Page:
Sisterdale

Hill Country Venture

by Celia Hayes

So, knowing that on Saturday, May 10, that we will be tied up all day in the hot-pink-and-zebra-striped booth in the Beall’s parking lot at 281 and Bulverde Crossing for the Bulverde Spring market – and that we had some projects to finish before then – my daughter and I declared Friday, May 2 to be our personal holiday, and embarked on a short road trip into the Hill Country. Yes, we love the Hill Country, especially when it appears to have been blessed with slightly more rain than we have had in San Antonio. I wanted to get some snaps that I could use for the cover of my next book, but alas – the bluebonnets were at their best last month.

We went up through the back-road between Boerne and Luckenbach, which leads through Sisterdale; home of the Sister Creek Winery, and the Sisterdale Market just across the street from it – a tiny market, eatery and weekend event venue, where Chico the Tiny Chihuahua returned miraculously on last New Years Day, after an absence of about three weeks. We had a nice chat with the owner and admiring Chico, who apparently survived by hiding out in armadillo holes and drinking from a tiny spring, where his even tinier footprints were later noted. The Sisterdale Market is a charming place, in an old house by the side of the road. During Prohibition days, there was an illicit still in operation in the cellar – whoa – a cellar, for real? The still itself was, according to the current owner, taken out and buried someplace out in back. You’d have thought that the metal parts would have been easily found … but between Sister Creeks, the soil is rich and deep, and easily-dug.

The Sister Creek Winery is another indicator of how steadily the Hill Country is progressing to a state where it might yet be mistaken for the south of France; not only have entrepreneurs experimented with producing goat cheese, olive oil and lavender over the last twenty years or so – there are also vineyards galore. Sister Creek is one of the longer-established; even on a non-holiday Friday there were cars outside – including a massive white stretch limo.

The show-room is an old cotton-gin, built of heavy oak beams, low-ceilinged and smelling of ancient wood. The newer part, where the heavy-lifting of making wine is done, has been added at the back; rooms where the grapes are processed and aged, first in huge stainless-steel tanks, and then in wooden barrels – rank after rank, each labeled with what they are and how long they have been sitting. Some of them are rather heavily stained around the massive wooden bung on top; and that lends another wonderful odor. When I was a very small child, I remember visiting a winery with my parents and grandparents; a wonderful place, set in a garden, and one huge wooden wine-vat, which must have measured at least thirty feet across, and two or three stories tall. It had been retired from active wine-ageing duty and converted into a kind of pavilion in the garden, but the smell of it inside was positively intoxicating in itself. I don’t know if any of the wineries here now age wine in huge wooden barrels like that any more – but it would be a landmark if they did. After all, everything in Texas is supposed to be bigger.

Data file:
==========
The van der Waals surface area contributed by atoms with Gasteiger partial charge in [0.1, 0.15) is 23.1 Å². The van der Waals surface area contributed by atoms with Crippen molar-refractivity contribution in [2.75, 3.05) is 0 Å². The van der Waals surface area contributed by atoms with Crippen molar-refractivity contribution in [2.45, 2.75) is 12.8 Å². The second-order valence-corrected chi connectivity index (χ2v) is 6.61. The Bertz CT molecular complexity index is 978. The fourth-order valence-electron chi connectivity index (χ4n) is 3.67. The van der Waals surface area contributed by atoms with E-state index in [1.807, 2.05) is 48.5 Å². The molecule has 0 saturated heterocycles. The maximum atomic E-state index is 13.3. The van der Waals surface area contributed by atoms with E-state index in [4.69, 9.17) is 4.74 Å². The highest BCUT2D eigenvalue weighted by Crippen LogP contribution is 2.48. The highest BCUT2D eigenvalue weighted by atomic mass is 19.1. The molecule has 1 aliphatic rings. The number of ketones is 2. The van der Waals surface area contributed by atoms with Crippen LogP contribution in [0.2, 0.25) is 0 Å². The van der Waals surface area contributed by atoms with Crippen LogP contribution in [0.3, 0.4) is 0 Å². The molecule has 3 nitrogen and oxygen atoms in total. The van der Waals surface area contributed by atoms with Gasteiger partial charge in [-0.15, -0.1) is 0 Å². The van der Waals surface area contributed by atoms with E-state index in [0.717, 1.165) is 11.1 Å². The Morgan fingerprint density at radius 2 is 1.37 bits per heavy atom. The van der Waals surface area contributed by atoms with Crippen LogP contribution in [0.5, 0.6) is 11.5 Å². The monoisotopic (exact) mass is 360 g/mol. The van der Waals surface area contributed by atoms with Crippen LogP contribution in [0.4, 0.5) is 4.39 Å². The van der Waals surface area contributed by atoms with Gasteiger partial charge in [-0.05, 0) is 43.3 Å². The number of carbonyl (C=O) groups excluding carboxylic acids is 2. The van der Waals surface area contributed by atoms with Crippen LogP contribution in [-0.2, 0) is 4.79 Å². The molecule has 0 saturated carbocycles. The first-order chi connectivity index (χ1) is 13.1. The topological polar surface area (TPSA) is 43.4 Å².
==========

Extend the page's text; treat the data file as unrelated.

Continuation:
Renaissance Fair

Ren Faire

by Celia Hayes

I’ve always thought there was a need in these mostly settled American late 20th century time for people to dress up and be something else for a while. There are local hard-core historical reenactors who do get very, very deep into this, in part to educate people generally about specific events and times in American history. Then there is the Society for Creative Anachronism, where lurk those folks who do more of the European medieval thing, with jousting and swordfights and all that. And the science fiction conventions, where fans of particular movies and TV shows costume for the duration, and take it all very seriously. My daughter and I had a friend through the Salt Lake City con who routinely dressed as a Klingon. One year he came as a Star Fleet officer, and we didn’t recognize him at all, until he spoke – he had a strong Scots accent. But then there are those who just get into it for fun at a Renaissance fair, where the costumes and gear are required for performers and vendors, and optional for the rest of us.